Alternatives to doing a "test translation" thus seem to be:
1. In lieu of a test translation, offer to provide a previous translated product and its related source document as a sample of your productivity (and insuring that you have the permission/non-objection of the previous client to submit that sample, even if you sanitize the client's identity)
2. Accept and undertake a "test translation" only as a paid project accompanied by a signed PO or WO from the requesting agency
Hope this helps.
Stephen H. Franke
English - Arabic, Kurdish and Persian
San Pedro, California
| || || |
| | Gerard de Noord
Local time: 08:43
German to Dutch
| I do test translations for anyone who asks me || Jan 15, 2009 |
I'll do a test translation for anyone who asks me, after doing some credit checks, when I have the time to them and when my rates don't pose a problem.
I've been a full time professional translator for 8 years, now. I cant give references: I've signed more NDAs than I wish to remember, so I just won't tell for whom I've worked and how I've been able to survive in this business.
Most new clients don't ask me for tests because my Internet track record shows I've been around for quite some time. But I've no problem with those who do send me a test translation.
I'll do the test, within an hour after receipt, to show the client I'm capable, available and up to the job. And then I'll do nothing. I'm proud of every translation that leaves my computer. I'll never ask for a reply or for the reviewed version of my test. It's up to the client to choose another translator. I prefer to have clients who have been persuaded by my potential and who calll or e-mail me.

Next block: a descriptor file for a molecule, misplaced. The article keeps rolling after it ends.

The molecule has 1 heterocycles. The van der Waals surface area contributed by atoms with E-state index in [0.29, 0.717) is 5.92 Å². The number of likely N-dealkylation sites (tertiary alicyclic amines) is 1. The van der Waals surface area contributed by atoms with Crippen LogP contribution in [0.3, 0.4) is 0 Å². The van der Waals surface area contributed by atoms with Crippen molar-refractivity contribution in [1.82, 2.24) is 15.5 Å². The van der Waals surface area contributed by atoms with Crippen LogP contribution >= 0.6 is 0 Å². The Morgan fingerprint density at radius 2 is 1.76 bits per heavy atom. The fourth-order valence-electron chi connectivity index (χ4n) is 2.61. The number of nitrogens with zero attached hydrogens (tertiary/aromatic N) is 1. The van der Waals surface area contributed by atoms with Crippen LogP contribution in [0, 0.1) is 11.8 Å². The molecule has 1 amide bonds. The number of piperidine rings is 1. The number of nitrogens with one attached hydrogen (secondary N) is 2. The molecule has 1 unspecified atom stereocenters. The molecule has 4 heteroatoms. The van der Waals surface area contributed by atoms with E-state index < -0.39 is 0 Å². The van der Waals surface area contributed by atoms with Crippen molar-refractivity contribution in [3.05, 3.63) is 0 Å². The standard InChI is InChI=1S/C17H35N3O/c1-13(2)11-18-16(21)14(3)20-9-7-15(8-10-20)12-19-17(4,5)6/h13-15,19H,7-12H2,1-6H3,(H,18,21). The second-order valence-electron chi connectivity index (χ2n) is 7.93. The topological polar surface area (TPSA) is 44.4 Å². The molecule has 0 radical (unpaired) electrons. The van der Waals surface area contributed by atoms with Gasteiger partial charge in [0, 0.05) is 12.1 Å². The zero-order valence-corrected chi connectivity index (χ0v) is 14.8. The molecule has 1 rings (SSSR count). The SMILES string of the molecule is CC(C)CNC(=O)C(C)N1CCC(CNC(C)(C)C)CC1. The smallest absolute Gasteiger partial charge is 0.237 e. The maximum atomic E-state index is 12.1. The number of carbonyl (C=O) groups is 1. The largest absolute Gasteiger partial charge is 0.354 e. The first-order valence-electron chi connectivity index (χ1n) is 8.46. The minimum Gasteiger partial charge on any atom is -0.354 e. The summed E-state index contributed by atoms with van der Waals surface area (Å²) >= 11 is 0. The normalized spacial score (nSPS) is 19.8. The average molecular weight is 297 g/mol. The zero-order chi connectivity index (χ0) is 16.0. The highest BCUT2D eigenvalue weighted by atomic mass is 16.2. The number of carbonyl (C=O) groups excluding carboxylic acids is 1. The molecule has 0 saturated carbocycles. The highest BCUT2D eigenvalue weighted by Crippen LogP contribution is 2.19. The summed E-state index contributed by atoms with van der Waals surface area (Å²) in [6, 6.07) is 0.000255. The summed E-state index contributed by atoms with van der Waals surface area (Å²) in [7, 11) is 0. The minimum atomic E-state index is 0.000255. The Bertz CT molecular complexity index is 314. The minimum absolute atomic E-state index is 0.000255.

In the past 10 years I've submitted maybe 10 test translations. With the first one I landed one of my biggest clients. The second one, for an Amsterdam-based agency, was big and payed, and I failed miserably. I sometimes re-read their e-mails, when I'm becomming to pleased with myself. I've forgotten all details about the subsequent tests. But I do remember spending at least two days to prove two 'editors' wrong.
But then again, I work for a Paris-based marcom agency where they have a real editor for my Dutch translations. He has a way to improve my translations every single time. That's how we learn.
| || || |
| | xxxNMR
Local time: 08:43
French to Dutch
| Same as Gerard || Jan 15, 2009 |
I cannot provide references, never translated a book and therefore test translations are the only way to show how I translate. In most cases however these test translations are for existing clients who want to submit several writing styles to a new end client.
Sometimes very strange things happen. For one agency who promised lots of work in a field where I have lots of experience, I went through a rather complicated test procedure. I translated some small files, no comments, no feedback, everything was fine, got paid, and did some work for a new brand, which was refused by the end client (feedback: "all kinds of spelling and grammar mistakes, horrible style, etc."). Then the agency organized a "test" and the end client picked out mine. I translated two or three other small files, which were refused by the end client ("worse than the first texts, next time please give our translations to a real translator").